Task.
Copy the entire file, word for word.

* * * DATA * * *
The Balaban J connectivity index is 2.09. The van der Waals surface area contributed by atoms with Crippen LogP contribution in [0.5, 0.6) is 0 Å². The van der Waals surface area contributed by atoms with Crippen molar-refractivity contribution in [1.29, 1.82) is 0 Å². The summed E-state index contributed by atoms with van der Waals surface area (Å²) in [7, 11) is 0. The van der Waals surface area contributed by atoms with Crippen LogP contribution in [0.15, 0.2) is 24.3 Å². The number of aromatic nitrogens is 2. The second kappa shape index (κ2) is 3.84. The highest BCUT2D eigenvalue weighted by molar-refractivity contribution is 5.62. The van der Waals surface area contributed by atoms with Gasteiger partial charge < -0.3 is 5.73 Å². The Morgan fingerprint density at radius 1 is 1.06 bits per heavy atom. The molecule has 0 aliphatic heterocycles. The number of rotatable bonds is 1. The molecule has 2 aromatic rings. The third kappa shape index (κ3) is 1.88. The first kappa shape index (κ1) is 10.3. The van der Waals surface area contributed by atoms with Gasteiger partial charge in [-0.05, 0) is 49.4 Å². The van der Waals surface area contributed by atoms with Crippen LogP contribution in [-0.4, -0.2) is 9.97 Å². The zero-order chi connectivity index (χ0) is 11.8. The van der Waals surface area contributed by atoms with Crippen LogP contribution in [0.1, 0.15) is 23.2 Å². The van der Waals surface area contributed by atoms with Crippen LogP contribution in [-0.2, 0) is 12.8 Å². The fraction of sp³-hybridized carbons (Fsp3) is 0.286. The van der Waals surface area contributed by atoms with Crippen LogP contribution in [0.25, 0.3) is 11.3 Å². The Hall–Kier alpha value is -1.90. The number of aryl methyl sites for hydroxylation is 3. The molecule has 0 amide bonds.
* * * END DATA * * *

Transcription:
The Balaban J connectivity index is 2.09. The van der Waals surface area contributed by atoms with Crippen LogP contribution in [0.5, 0.6) is 0 Å². The van der Waals surface area contributed by atoms with Crippen molar-refractivity contribution in [1.29, 1.82) is 0 Å². The summed E-state index contributed by atoms with van der Waals surface area (Å²) in [7, 11) is 0. The van der Waals surface area contributed by atoms with Crippen LogP contribution in [0.15, 0.2) is 24.3 Å². The number of aromatic nitrogens is 2. The second kappa shape index (κ2) is 3.84. The highest BCUT2D eigenvalue weighted by molar-refractivity contribution is 5.62. The van der Waals surface area contributed by atoms with Gasteiger partial charge < -0.3 is 5.73 Å². The Morgan fingerprint density at radius 1 is 1.06 bits per heavy atom. The molecule has 0 aliphatic heterocycles. The number of rotatable bonds is 1. The molecule has 2 aromatic rings. The third kappa shape index (κ3) is 1.88. The first kappa shape index (κ1) is 10.3. The van der Waals surface area contributed by atoms with Gasteiger partial charge in [-0.05, 0) is 49.4 Å². The van der Waals surface area contributed by atoms with Crippen LogP contribution in [-0.4, -0.2) is 9.97 Å². The zero-order chi connectivity index (χ0) is 11.8. The van der Waals surface area contributed by atoms with Crippen LogP contribution in [0.1, 0.15) is 23.2 Å². The van der Waals surface area contributed by atoms with Crippen LogP contribution in [-0.2, 0) is 12.8 Å². The fraction of sp³-hybridized carbons (Fsp3) is 0.286. The van der Waals surface area contributed by atoms with Crippen LogP contribution in [0.25, 0.3) is 11.3 Å². The Hall–Kier alpha value is -1.90. The number of aryl methyl sites for hydroxylation is 3. The molecule has 0 amide bonds.